BMO Global Asset Management has released a white paper that suggests active managers with a low-volatility strategy may be better able to manage risk, generate returns, and adapt to changing situations than passive investors.
In Low Volatility Equity Insights: A Case for Active Investing in Low Volatility Equity, BMO notes that passive low volatility investments often rely on a single measure to assess the riskiness of stocks, while active portfolio managers can calculate risk in several ways and using different techniques. BMO argues that doing so offers a wider view of risk that may result in lower realized volatility.
"We believe managers who use a more sophisticated approach to risk forecasting are typically better equipped to manage correlations during portfolio construction, and are better able to deliver a low risk portfolio rather than just a portfolio concentrated in low risk stocks," reads the paper.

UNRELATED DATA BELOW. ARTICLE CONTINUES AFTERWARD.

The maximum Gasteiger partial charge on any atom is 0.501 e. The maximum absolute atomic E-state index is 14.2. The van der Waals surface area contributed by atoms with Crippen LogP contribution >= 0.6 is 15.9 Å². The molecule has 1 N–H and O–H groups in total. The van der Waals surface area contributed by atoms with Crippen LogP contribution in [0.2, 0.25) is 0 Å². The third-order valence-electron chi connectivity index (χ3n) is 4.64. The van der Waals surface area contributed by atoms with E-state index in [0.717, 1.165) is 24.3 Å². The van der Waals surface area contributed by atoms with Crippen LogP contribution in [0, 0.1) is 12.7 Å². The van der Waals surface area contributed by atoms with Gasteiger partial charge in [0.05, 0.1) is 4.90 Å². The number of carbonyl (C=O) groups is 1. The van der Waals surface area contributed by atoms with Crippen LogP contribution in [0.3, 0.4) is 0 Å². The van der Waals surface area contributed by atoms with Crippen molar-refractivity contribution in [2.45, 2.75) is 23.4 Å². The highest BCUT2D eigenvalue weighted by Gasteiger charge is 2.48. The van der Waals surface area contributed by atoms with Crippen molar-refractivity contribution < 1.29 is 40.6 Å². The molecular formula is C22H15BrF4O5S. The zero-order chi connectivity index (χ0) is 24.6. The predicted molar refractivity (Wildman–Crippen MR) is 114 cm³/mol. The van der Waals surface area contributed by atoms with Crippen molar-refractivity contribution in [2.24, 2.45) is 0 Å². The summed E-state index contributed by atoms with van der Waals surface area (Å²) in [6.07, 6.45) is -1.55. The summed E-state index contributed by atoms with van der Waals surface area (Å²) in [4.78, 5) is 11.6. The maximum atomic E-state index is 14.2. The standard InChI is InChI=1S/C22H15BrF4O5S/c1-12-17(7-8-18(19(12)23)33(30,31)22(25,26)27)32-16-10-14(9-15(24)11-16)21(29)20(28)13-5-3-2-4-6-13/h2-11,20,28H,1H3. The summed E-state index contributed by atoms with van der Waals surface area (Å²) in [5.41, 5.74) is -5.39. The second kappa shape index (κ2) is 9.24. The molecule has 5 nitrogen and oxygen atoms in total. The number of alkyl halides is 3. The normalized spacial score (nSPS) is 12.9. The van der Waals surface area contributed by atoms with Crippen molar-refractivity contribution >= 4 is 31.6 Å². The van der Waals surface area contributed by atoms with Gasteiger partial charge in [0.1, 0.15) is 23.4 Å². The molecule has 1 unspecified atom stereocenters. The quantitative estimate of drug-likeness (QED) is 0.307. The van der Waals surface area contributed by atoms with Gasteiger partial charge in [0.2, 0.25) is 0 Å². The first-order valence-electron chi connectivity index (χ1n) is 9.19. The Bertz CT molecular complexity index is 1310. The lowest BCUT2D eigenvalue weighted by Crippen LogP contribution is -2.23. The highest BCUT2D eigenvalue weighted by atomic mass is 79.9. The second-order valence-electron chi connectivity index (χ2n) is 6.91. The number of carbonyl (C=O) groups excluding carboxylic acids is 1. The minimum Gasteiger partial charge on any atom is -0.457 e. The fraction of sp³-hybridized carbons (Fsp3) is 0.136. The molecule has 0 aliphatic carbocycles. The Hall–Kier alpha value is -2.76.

While index providers follow rigid and predetermined portfolio construction techniques, the paper suggests that active managers have the flexibility to adapt their portfolios as conditions warrant; active managers can adjust for changing market risks (such as during the "taper tantrum" that took place in 2013), they can rebalance whenever they believe it is necessary rather than according to a predetermined schedule, and they can trade off risk and return, focusing on risk reduction during periods of higher volatility and generating higher returns when volatility is lower.
"Over the long term, smart adaptability should benefit both the upside and downside capture ratios of a low volatility portfolio," says BMO.